The first of two joint ESA-Roscosmos missions to Mars has begun a seven-month journey to the Red Planet, where it will address unsolved mysteries of the planet’s atmosphere that could indicate present-day geological – or even biological – activity.
The Trace Gas Orbiter and the Schiaparelli entry, descent and landing demonstrator lifted off on a Proton-M rocket operated by Russia’s Roscosmos at 09:31 GMT (10:31 CET) this morning from Baikonur, Kazakhstan.
Following separation of Proton’s first and second stages, the payload fairing was released. The third stage separated nearly 10 minutes after liftoff.
The Breeze-M upper stage, with ExoMars attached, then completed a series of four burns before the spacecraft was released at 20:13 GMT (21:13 CET).
Signals from the spacecraft, received at ESA’s control centre in Darmstadt, Germany via the Malindi ground tracking station in Africa at 21:29 GMT (22:29 CET), confirmed that the launch was fully successful and the spacecraft is in good health.
The orbiter’s solar wings have also now unfolded and the craft is on its way to Mars.
“It’s been a long journey getting the first ExoMars mission to the launch pad, but thanks to the hard work and dedication of our international teams, a new era of Mars exploration is now within our reach,” says Johann-Dietrich Woerner, ESA’s Director General.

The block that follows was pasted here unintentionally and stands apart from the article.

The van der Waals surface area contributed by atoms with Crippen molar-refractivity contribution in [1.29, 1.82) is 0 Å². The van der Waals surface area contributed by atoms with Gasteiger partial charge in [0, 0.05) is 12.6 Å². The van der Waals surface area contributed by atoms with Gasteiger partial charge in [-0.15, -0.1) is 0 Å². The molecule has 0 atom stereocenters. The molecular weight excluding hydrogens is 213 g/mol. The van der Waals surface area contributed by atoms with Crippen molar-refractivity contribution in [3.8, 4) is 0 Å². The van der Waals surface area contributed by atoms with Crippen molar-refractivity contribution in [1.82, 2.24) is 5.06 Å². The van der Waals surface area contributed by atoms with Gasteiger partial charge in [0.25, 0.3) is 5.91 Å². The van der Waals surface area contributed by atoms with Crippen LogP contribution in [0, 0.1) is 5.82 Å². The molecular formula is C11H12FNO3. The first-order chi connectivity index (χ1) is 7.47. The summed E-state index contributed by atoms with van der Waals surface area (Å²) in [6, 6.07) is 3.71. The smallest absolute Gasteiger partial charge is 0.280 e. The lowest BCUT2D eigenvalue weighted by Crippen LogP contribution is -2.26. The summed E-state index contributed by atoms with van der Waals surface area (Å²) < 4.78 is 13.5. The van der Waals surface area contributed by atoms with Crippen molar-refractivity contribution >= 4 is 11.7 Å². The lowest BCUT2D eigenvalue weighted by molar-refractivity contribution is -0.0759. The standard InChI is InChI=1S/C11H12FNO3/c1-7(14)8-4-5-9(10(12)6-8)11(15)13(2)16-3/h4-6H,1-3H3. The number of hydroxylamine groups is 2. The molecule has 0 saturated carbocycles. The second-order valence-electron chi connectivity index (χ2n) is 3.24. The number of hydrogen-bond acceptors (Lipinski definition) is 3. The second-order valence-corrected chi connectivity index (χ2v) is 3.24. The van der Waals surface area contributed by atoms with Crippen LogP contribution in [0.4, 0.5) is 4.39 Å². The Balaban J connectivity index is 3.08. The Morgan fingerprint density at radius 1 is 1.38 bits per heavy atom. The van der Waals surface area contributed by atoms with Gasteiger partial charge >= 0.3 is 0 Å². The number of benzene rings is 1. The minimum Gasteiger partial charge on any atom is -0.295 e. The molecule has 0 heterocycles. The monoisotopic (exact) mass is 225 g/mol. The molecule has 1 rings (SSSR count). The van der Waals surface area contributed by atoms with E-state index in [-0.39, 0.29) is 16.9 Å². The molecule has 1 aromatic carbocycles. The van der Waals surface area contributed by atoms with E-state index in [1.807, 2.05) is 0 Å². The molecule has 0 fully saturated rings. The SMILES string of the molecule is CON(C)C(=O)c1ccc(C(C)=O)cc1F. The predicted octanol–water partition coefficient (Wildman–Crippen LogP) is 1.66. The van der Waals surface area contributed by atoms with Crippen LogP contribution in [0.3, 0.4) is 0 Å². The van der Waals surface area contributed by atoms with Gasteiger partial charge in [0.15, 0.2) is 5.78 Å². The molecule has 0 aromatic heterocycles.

“I am grateful to our Russian partner, who have given this mission the best possible start today. Now we will explore Mars together.”
Igor Komarov, General Director of the Roscosmos State Space Corporation, adds, “Only the process of collaboration produces the best technical solutions for great research results. Roscosmos and ESA are confident of the mission’s success.”
“We’re not only looking forward to the world-class science data that this mission will return, but it is also significant in paving the way for the second ExoMars mission, which will move our expertise from in-orbit observations to surface and subsurface exploration of Mars,” says Alvaro Giménez, ESA’s Director of Science.